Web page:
Nintendo on Tuesday announced that a miniature version of its popular Nintendo Entertainment System (NES) is returning to store shelves.
The video game company said in a statement that its NES Classic Edition will return in summer 2018 with new shipments.
Nintendo also confirmed that more units of its Super NES Classic Edition, a miniature version of its original Super NES system, will ship on the console’s U.S. launch day later this month.
“Fans have shown their unbridled enthusiasm for these Classic Edition systems, so Nintendo is working to put many more of them on store shelves,” it said.
Nintendo confirmed that the Super NES Classic Edition’s launch on Sept. 29 would include more American shipments of the product than all those of the NES Classic Edition shipped last year.
The NES Classic Edition was initially released in November 2016, and it was first sold in stores for $59.99.
The system boasts 30 games from the original NES’s golden era, including "Donkey Kong," "The Legend of Zelda" and "Super Mario Bros."
The Super NES Classic Edition, meanwhile, launches later this month for $79.999 and features 16-bit titles rather than the 8-bit entries from its predecessor.
The console boasts 21 beloved Super NES games – such as "Super Mario World" and "Super Metroid" – and comes with two wired controllers.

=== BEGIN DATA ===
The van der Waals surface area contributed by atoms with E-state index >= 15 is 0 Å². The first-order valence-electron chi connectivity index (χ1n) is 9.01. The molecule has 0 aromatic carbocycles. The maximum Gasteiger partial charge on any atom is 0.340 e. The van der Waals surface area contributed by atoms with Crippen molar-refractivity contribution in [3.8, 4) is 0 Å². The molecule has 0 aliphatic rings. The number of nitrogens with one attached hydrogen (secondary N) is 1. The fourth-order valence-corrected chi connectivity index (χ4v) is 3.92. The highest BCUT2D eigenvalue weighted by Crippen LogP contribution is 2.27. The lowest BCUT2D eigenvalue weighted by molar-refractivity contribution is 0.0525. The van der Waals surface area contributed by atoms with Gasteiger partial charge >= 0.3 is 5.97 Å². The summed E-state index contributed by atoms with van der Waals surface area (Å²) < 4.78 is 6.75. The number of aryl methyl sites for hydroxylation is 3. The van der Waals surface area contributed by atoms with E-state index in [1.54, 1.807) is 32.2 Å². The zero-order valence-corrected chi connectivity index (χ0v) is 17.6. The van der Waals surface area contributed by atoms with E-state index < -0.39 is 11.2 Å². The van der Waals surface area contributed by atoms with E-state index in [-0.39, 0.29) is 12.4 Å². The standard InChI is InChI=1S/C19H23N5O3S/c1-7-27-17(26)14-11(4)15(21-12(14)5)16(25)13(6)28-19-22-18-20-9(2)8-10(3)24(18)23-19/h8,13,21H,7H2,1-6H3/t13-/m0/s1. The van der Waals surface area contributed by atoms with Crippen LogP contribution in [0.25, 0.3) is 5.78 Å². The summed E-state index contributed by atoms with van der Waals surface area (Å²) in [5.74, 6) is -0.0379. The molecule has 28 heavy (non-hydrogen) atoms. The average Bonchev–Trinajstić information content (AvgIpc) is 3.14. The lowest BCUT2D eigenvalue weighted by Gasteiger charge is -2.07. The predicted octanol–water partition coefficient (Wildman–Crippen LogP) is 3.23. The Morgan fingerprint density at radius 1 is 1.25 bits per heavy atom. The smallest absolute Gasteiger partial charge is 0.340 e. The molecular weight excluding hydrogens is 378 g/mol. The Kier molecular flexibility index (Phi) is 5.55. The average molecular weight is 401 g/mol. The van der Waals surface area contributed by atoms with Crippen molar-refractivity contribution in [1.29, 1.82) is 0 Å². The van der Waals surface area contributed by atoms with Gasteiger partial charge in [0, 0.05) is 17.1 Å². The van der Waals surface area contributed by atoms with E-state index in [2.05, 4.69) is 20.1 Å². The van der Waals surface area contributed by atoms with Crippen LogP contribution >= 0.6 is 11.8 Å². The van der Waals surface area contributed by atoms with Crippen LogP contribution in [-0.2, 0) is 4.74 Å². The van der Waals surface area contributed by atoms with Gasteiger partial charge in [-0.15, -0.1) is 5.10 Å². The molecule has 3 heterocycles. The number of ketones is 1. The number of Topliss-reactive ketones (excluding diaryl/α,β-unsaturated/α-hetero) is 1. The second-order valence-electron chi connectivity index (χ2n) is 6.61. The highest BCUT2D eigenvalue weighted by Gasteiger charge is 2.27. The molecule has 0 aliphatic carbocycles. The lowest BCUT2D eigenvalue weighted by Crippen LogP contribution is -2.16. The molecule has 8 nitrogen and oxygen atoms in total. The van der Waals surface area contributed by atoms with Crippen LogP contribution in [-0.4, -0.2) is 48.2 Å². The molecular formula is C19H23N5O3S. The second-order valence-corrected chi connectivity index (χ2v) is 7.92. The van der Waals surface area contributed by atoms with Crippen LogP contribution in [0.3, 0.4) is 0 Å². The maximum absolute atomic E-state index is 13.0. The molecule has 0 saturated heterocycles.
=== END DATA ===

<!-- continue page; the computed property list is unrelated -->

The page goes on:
Polygon reported that Nintendo had initially only committed to manufacturing the Super NES Classic Edition until 2017’s end, leading to worries the retro system would be hard to find.
Nintendo of America President Reggie Fils-Aime on Monday, however, cautioned customers against overpaying for the hotly-anticipated product.
“I would strongly urge you not to over-bid on an SNES Classic on any of the auction sites,” he told The Financial Times. “You shouldn’t [have to] pay ore than $79.99.”
Nintendo previously vowed it would “produce significantly more units of Super NES Classic Edition than we did of NES Classic Edition.”
Fils-Aime told Time magazine in April that it had sold 2.3 million units of the NES Classic Edition amid unexpected demand for the system from consumers.